Collection: John Taylor

My studio practice revolves around pottery, ceramic processes, color, pattern, and the figure. I make ceramics, paintings, and works on paper. I use very similar methods of building surfaces with ceramics as well as in my painting. Line, pattern, and color all come into play, I enjoy the formal elements of art, and I enjoy the “building of a surface”. Many times the figure emerges, the figure is a reoccurring subject in my work. And there is humor in this figures life.

My painting process begins with many layers on the surface that are scratched or drawn through. After hardening consecutive layers are applied and removed. I enjoy the intuitive nature of my painting process. I use a variety of materials including watercolor, oil and urethane.

Work on paper, technically a form of painting. These mainly start as Trace Prints. A plate is inked and paper laid on the surface. I then draw on the back and the pressure from the pencil picks up the ink on the other side of the sheet. After the ink dries I go into the drawing with watercolor and a fine pen. The surface of pure pigment from the watercolor produces a vibrant color surface.

Ceramics and ceramic processes suit me just fine. I enjoy the feeling of clay, the touch of the soft clay in my hands, throwing on the wheel, the melting of various natural minerals in the kiln, and, always, the unexpected kiln delight! My ceramics can be divided into to groups, Tabletop and Objects (including the large jars).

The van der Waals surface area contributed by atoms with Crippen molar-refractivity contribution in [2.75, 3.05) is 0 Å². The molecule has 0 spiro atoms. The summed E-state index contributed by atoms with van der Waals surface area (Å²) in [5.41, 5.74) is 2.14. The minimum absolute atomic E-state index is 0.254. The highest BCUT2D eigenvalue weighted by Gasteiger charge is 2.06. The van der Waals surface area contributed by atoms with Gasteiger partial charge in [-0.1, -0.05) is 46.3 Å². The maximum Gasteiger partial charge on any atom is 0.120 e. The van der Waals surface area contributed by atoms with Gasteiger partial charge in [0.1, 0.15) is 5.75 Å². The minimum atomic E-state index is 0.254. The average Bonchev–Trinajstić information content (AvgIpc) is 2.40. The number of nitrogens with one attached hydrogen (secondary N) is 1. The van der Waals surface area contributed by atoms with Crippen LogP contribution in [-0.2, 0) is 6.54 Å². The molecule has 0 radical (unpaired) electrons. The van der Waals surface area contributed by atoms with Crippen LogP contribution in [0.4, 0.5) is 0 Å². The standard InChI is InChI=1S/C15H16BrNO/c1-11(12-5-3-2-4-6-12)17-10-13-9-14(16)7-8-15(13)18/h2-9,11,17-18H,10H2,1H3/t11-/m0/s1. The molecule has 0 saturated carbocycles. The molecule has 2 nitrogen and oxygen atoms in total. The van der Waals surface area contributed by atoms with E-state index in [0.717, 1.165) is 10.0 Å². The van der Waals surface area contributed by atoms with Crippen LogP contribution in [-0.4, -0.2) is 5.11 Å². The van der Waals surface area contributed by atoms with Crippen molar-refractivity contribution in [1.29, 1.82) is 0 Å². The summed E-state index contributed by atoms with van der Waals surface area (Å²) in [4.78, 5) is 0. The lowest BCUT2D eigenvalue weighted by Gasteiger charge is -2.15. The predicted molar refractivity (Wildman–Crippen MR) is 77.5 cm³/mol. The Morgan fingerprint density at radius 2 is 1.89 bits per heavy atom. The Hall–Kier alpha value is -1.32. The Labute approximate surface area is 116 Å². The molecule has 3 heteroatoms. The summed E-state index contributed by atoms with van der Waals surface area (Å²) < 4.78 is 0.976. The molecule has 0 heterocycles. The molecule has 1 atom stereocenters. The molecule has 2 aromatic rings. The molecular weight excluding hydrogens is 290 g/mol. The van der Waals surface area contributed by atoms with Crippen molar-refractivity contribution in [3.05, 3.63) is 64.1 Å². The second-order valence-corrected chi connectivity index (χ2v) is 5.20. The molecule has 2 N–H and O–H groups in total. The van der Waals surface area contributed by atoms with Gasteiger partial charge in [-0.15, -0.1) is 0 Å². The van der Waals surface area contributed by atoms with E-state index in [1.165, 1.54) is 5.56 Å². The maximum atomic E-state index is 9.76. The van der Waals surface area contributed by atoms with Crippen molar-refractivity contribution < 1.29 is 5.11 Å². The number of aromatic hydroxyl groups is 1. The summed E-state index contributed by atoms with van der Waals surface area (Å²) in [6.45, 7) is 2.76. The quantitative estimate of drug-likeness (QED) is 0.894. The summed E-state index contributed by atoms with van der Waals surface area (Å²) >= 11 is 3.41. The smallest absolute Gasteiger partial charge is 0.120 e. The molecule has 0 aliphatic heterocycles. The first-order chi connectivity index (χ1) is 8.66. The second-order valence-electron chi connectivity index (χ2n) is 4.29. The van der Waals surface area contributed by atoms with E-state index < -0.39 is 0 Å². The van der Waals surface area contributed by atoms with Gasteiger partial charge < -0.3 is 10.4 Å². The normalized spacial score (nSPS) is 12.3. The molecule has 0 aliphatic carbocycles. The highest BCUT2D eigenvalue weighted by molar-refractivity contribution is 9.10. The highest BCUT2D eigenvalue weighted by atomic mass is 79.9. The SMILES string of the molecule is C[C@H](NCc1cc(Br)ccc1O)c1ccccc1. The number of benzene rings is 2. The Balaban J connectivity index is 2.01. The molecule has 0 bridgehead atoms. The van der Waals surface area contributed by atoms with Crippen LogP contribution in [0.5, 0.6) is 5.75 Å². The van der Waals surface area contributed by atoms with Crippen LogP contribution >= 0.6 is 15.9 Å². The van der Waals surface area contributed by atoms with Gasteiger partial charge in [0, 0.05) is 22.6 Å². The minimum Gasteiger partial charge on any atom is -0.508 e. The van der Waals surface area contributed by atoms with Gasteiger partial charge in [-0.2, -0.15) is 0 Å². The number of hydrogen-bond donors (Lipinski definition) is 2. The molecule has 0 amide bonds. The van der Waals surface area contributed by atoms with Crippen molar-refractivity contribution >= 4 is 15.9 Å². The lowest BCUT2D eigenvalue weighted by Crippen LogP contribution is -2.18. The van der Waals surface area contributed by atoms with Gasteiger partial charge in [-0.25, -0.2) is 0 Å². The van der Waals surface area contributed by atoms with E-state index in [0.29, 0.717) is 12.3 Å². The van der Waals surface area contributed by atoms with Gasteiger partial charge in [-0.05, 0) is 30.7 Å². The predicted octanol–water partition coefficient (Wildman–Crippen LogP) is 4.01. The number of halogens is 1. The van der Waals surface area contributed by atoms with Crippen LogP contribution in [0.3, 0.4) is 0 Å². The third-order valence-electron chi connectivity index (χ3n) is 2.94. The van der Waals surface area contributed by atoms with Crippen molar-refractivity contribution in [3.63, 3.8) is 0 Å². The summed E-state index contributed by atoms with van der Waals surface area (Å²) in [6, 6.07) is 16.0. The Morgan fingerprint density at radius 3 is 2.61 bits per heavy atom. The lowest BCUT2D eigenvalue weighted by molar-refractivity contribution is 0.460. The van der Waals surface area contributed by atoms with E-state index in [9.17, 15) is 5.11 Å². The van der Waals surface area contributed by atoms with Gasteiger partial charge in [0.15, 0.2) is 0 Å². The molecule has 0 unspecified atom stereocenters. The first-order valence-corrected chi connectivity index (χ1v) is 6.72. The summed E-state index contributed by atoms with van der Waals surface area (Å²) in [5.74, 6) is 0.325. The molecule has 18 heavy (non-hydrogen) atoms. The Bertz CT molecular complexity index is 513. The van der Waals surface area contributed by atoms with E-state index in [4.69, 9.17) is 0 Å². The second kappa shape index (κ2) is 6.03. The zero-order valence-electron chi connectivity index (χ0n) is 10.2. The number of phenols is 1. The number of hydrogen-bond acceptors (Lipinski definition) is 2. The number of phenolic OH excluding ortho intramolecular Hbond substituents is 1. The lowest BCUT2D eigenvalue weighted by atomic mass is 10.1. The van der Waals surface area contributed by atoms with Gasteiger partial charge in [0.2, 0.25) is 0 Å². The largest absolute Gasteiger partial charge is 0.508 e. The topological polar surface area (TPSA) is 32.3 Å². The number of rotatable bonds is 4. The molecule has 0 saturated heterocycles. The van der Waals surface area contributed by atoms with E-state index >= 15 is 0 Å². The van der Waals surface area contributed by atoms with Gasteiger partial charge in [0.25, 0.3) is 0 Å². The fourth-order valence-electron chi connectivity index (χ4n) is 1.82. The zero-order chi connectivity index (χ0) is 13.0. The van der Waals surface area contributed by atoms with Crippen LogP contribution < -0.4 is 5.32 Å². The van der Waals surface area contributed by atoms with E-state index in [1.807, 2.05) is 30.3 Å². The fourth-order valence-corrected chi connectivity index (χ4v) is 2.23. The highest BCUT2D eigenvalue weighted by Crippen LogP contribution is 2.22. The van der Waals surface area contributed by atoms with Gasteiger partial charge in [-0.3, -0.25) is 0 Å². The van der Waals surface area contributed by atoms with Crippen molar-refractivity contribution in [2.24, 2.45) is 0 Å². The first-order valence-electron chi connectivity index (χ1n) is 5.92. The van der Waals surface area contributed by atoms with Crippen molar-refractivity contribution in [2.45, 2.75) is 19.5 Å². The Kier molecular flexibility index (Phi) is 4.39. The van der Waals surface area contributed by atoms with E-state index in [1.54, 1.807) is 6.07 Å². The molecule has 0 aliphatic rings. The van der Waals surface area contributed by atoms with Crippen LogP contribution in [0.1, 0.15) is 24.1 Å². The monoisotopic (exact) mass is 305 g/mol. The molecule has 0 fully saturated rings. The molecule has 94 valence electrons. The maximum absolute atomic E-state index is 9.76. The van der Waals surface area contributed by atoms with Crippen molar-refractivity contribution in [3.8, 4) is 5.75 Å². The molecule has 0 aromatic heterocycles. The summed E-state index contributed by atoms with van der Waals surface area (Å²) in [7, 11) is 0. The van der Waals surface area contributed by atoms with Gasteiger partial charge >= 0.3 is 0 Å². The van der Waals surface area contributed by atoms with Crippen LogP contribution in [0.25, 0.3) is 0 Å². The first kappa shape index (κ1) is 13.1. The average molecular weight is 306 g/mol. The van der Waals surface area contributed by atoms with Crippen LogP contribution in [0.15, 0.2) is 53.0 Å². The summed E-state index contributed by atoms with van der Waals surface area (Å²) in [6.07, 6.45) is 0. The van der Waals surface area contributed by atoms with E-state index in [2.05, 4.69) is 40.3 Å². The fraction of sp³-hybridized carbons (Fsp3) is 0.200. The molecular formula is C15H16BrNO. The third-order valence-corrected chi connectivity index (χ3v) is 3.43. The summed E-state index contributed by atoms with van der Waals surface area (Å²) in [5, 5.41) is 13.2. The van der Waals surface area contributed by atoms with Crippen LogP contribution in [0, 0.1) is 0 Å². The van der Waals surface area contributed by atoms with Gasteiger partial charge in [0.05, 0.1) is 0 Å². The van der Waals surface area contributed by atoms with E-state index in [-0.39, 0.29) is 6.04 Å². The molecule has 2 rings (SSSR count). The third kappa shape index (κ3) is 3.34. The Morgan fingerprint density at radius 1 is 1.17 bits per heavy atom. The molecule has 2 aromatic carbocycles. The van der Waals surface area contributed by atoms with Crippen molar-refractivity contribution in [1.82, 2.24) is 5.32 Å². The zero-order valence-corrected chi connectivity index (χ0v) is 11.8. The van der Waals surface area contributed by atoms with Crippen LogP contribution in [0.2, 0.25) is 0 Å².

The tabletop work is made of stoneware or porcelain, slip, stains, and glaze. They are made for and are fully functional for every day use with food service. Food safe glazes, tough stoneware clay, made for use in the kitchen, microwave oven, and dishwasher. The work is made in the manor of a studio artist, these are not production pots. I make, trim, and glaze each piece. There may be a repetition in the themes, but each pottery piece is original.

Objects are work I make that tend to vary with experimentation. These cross off into working with skeletal structures to long time pottery motifs. The large Jars have been a long time favorite of mine. In the past I called them “story vessels” They have evolved from my life in the northwest.

John Taylor